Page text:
Toxic assets from the shadow economy

Full story here. Even the Wall St. Journal has pointed out that funny money is coming from a black hole. Gasp–what was Rupert thinking? Must’ve been a rogue journalist, telling the truth like that.

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“The Obama administration has finally come up with a plan to deal with the real cause of the credit crunch: the infamous “toxic assets” on bank balance sheets that have scared off investors and borrowers, clogging credit markets around the world. But if Treasury Secretary Timothy Geithner hopes to prevent a repeat of this global economic crisis, his rescue plan must recognize that the real problem is not the bad loans, but the debasement of the paper they are printed on.

Today’s global crisis — a loss on paper of more than $50 trillion in stocks, real estate, commodities and operational earnings within 15 months — cannot be explained only by the default on a meager 7% of subprime mortgages (worth probably no more than $1 trillion) that triggered it. The real villain is the lack of trust in the paper on which they — and all other assets — are printed. If we don’t restore trust in paper, the next default — on credit cards or student loans — will trigger another collapse in paper and bring the world economy to its knees.

If you think about it, everything of value we own travels on property paper. At the beginning of the decade there was about $100 trillion worth of property paper representing tangible goods such as land, buildings, and patents world-wide, and some $170 trillion representing ownership over such semiliquid assets as mortgages, stocks and bonds. Since then, however, aggressive financiers have manufactured what the Bank for International Settlements estimates to be $1 quadrillion worth of new derivatives (mortgage-backed securities, collateralized debt obligations, and credit default swaps) that have flooded the market.

These derivatives are the root of the credit crunch. Why? Unlike all other property paper, derivatives are not required by law to be recorded, continually tracked and tied to the assets they represent. Nobody knows precisely how many there are, where they are, and who is finally accountable for them. Thus, there is widespread fear that potential borrowers and recipients of capital with too many nonperforming derivatives will be unable to repay their loans. As trust in property paper breaks down it sets off a chain reaction, paralyzing credit and investment, which shrinks transactions and leads to a catastrophic drop in employment and in the value of everyone’s property.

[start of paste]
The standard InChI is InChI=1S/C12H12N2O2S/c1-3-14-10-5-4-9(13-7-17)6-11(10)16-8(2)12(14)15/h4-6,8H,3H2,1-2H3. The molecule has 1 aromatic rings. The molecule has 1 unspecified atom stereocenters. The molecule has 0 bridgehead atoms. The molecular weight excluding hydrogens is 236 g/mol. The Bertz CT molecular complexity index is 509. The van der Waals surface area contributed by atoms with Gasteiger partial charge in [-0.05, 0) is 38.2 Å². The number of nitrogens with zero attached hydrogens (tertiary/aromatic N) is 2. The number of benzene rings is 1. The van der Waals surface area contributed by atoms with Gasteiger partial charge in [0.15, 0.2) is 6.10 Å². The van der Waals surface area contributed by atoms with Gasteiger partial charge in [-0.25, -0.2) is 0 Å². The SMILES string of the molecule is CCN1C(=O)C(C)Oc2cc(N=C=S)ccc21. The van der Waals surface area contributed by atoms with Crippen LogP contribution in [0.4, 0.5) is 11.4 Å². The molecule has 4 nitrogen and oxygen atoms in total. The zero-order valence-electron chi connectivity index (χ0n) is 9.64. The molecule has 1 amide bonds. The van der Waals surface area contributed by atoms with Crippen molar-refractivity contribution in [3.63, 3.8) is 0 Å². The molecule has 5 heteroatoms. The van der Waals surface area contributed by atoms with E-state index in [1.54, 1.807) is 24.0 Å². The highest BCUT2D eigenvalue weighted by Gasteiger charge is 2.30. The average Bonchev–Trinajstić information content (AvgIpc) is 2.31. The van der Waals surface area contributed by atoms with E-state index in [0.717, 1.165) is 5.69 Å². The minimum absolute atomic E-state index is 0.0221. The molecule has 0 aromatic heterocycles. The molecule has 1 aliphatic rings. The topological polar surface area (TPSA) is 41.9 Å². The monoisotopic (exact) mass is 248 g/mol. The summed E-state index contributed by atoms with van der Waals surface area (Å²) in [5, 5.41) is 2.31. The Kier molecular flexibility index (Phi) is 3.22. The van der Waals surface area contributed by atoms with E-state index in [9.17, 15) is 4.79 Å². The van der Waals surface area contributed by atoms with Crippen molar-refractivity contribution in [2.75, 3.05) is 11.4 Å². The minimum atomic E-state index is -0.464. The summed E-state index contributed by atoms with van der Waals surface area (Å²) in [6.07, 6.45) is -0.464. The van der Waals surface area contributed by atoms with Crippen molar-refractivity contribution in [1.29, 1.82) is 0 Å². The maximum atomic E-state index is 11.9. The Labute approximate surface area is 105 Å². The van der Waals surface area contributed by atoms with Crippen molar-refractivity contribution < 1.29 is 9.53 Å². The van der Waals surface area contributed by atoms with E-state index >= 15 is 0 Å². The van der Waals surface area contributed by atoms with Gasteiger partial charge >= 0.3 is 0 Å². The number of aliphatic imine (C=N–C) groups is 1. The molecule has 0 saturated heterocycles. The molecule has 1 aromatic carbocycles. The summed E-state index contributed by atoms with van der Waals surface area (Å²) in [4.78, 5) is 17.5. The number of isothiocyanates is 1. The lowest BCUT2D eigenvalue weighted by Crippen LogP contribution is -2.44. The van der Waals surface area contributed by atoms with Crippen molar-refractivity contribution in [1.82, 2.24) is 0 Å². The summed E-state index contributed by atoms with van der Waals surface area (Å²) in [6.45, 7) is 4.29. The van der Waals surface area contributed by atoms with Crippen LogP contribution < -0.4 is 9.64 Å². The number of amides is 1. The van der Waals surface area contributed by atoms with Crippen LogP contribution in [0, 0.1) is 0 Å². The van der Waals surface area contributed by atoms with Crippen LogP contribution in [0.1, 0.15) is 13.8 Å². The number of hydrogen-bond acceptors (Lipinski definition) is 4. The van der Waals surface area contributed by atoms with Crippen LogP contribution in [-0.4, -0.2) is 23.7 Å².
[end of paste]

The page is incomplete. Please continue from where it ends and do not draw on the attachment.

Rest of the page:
Ever since humans started trading, lending and investing beyond the confines of the family and the tribe, we have depended on legally authenticated written statements to get the facts about things of value. Over the past 200 years, that legal authority has matured into a global consensus on the procedures, standards and principles required to document facts in a way that everyone can easily understand and trust.

The result is a formidable property system with rules and recording mechanisms that fix on paper the facts that allow us to hold, transfer, transform and use everything we own, from stocks to screenplays. The only paper representing an asset that is not centrally recorded, standardized and easily tracked are derivatives…”

This is becoming akin to having someone buy real things like houses and food with monopoly money, and, when he’s even short on monopoly money, he can come take some of your present (and future) ‘real’ money (which is moving closer to monopoly money status daily) to make good on his bets. These CDSs are not insurance per se, since many, if not most, of these purchasers of CDSs didn’t own the underlying item being issued. But we couldn’t necessarily know that because the parties involved with these contracts don’t broadcast what they’re doing, prices, naming names, etc. But the counterparties come out of the woodwork when an insured item goes down. Would you feel safe living in a world where Ashley from Investment Banking (or perhaps Guido with no neck and hair on his thumbs) has bought 100 insurance policies against your house catching fire–and that he could use monopoly money to buy them? And when it burns down (there was never a question of if), not only will Ashley or Guido end up getting paid back–in real dollars– but the insurance company that did insure your house probably won’t have enough money to pay for the reconstruction costs. Now multiply this scenario by about 10 million and you end up with more money than there is on earth.

Of course, the real solution would be to no longer accept monopoly money or to pay for illegal or fraudulent insurances. This is not an ‘easy’ solution since those formerly boring and trustworthy insurance companies and banks were spending like a coked-up Vegas gambler, with avergage Joe’s annuity, whole life policy, other tangible insurances and mortgages all intertwined in this festering tumor. Which means there’s going to be a lot of blood spilled to cut this out, but it must be excised now. Otherwise we succumb to a world where a few own every single thing in the world and the rest of us become dispossessed slaves.

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